Irish drug developer secures orphan status for cancer therapy

Priothera looking to improve survival rates of patients with acute myeloid leukaemia

An Irish company looking for cures for blood-related cancers has secured orphan status form US regulators for its lead treatment candidate, Mocravimod.

Priothera said the Food and Drug Administration had granted the orphan drug designation to Mocravimod as a treatment “to improve outcome following hematopoietic [blood-forming] stem cell transplantation in hematologic malignancies”.

Haematologic malignancies are cancers, such as leukaemia, lymphoma and multiple myeloma. The FDA said Priothera’s drug aimed to increase leukaemia patients long-term prospects of survival.

The FDA grants orphan drug status to treatments for rare diseases affecting fewer than 200,000 patients in the US.


The benefits for drug companies is that medicines with such a designation are generally able to charge more therapy if it gains market approval. They also get extended protection from copycats – seven years market exclusivity following approval against five years for other drugs.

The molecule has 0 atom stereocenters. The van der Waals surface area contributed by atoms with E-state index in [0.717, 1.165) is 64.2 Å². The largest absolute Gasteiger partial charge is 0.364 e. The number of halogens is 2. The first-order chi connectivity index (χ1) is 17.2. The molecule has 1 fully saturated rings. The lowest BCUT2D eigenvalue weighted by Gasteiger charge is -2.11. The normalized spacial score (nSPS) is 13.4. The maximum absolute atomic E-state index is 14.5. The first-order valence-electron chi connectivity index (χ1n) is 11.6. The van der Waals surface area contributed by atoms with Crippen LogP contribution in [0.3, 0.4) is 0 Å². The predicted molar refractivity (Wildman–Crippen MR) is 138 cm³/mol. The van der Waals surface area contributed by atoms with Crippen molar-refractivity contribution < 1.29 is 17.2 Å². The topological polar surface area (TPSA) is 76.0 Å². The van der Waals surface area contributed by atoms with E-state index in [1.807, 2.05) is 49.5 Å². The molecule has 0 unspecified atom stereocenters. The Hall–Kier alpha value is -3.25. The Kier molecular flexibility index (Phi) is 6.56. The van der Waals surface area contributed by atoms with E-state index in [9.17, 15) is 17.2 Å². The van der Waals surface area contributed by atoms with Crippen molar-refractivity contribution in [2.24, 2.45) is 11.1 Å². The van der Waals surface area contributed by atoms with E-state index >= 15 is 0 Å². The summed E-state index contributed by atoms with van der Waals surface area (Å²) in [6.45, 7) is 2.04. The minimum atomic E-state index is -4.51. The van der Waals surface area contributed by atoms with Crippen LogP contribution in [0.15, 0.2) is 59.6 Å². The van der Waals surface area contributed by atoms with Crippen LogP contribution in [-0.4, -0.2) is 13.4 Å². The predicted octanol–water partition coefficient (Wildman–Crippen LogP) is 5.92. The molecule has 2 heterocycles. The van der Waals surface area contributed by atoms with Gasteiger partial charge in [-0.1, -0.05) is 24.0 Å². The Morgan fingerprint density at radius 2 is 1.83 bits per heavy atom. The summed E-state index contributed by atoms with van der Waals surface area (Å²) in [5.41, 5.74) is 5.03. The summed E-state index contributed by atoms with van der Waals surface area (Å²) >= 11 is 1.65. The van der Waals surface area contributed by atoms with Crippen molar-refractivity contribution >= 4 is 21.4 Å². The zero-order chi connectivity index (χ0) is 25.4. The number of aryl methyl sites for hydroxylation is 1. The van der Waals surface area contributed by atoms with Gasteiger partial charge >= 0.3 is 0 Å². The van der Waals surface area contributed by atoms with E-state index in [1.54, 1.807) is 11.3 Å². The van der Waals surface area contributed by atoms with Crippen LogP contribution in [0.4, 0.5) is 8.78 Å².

Financial support through tax credits for some clinical trials and exemption from FDA fees that can run into million of dollars are also available.

Priothera’s Mocravimod is a drug taken orally that activates cell receptors to trigger part of the body’s immune response against acute myeloid leukaemia (AML).

AML is a cancer that features rapid growth of abnormal white blood cells which accumulate in the bone marrow and hamper production of normal blood cells. It is seen as the most common acute leukaemia affecting adults.

Mocravimod is currently being developed as a treatment to improve the prospects of acute myeloid leukaemia patients who undergo stem cell therapy with blood cells from a healthy donor.

The stem cell therapy, known as allogeneic HSCT, is the only therapy promising the potential of a cure for acute myeloid leukaemia patients but, at present, it is seen as having unacceptably high rates of mortality and illness.

Priothera was set up in 2020 specifically to search for cures for haemotaligical malignancies – cancers of the blood, the bone marrow and lymph nodes. Three of its top executives were involved with inflammatory disease company, Inflazome, which was sold in 2020 to Swiss group Roche for an initial €380 million months before Priothera was founded.

Irish life sciences venture capital group Fountain Healthcare Partners led a €30 million fundraising for Priothera back in 2020.

Dominic Coyle

Dominic Coyle

Dominic Coyle is Deputy Business Editor of The Irish Times